The court ordered her to pay the sum of £612,834 to the company, plus interest and costs.
On February 6, 2018, the District Court for the District of Montana refused a debtor’s request to change the venue of a post-petition “related to” police/regulatory action commenced by a federal agency in district court. The decision will have important implications on how “related to” litigation is treated for venue purposes—especially in the context of police and regulatory actions.
The debtor, Think Finance, LLC, provided critical collection services to certain Native American Tribes engaged in consumer lending. The company’s collection actions had raised the attention of the Consumer Financial Protection Bureau (CFPB). Think Finance filed a Chapter 11 bankruptcy petition in the Northern District of Texas after mediation between the CFPB and Think Finance had broken down. Three weeks after Think Finance filed bankruptcy, the CFPB filed a complaint against Think Finance in the District of Montana, alleging that the company, acting through tribal lenders, collected loan payments that customers did not owe because the loans themselves were void ab initio as being in violation of state law. The CFPB further alleged that Think Finance acted knowingly and recklessly in assisting the tribal lenders and employed abusive collections practices. Continue Reading
There was a magical place that’s now in administration. It’s called ‘Toys R Us’, Toys R Us’, Toys R Us’.
This week has seen another two major retail casualties with the aforementioned much-loved toy shop and well-known electrical retailer Maplin going into administration within minutes of each other. As predicted in one of our recent blogs (‘We wish you a profitable Christmas’), retailers should hold on for what looks to be a rough ride this coming year. Continue Reading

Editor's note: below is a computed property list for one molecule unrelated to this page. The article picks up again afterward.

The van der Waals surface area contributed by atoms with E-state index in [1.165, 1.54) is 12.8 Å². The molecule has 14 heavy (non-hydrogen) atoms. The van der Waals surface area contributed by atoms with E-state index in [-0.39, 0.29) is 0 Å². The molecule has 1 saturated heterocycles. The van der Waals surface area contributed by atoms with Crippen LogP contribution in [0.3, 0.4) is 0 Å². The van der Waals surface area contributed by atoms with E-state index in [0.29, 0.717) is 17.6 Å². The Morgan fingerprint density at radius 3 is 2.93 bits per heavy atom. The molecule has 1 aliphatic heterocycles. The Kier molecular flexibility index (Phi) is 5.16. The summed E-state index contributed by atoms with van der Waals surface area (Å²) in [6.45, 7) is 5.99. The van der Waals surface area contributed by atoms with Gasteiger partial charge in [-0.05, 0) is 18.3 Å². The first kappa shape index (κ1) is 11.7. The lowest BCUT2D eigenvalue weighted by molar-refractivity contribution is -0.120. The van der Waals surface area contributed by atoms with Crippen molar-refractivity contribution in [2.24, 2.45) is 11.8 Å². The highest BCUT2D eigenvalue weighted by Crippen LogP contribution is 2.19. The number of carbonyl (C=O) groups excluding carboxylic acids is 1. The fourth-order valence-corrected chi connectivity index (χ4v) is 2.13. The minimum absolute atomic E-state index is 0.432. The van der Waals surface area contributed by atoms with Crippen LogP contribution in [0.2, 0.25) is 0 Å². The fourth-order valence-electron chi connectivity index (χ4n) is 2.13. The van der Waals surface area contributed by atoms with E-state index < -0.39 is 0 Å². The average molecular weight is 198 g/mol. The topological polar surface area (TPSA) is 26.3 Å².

Jamie Oliver’s two flagship restaurants have hit the headlines this week, with the upmarket steak restaurant Barbecoa in London’s Piccadilly closing. This comes shortly after last month’s announcement that Jamie’s Italian was closing 12 of its 37 restaurants, following the 6 sites that closed in January 2017.
The Guardian reported that the number of UK restaurants “going under” jumped by a fifth in 2017 and it appears that 2018’s tough market will be just as relentless.
Jamie’s Italian has been reported as attributing the closures to a ‘tough market’ and that ‘post-Brexit, the pressures and unknowns have made it even harder’. With a large amount of ingredients being imported from the EU and the weak pound it is hardly surprising that the restaurant industry is suffering.
There are many issues that can hinder the collection of book debts and insolvency (of either the creditor or the debtor) is usually the catalyst for most them. Following an insolvency, those attempting to collect book debts are often faced with a number of reasons as to why a debtor can’t or won’t pay, including the set-off / contra arrangements, product warranty concerns, defective or non-delivery of goods or services and last, but not least, retention of title (“RoT”) clauses.
For financiers who have taken an assignment of such book debts (i.e. a factor or invoice discounter) or provided finance for the purchase of goods for onward sales, RoT clauses in its client’s supply chain can cause particular concern given a debtor is unlikely to pay for goods where it is not clear they will obtain good title or who they should pay to obtain good title. To understand the challenges the financier faces in such circumstances, it is helpful to briefly review the types of RoT clauses that are commonly used, the enforceability of them and the risks to the financier where valid RoT claims bite.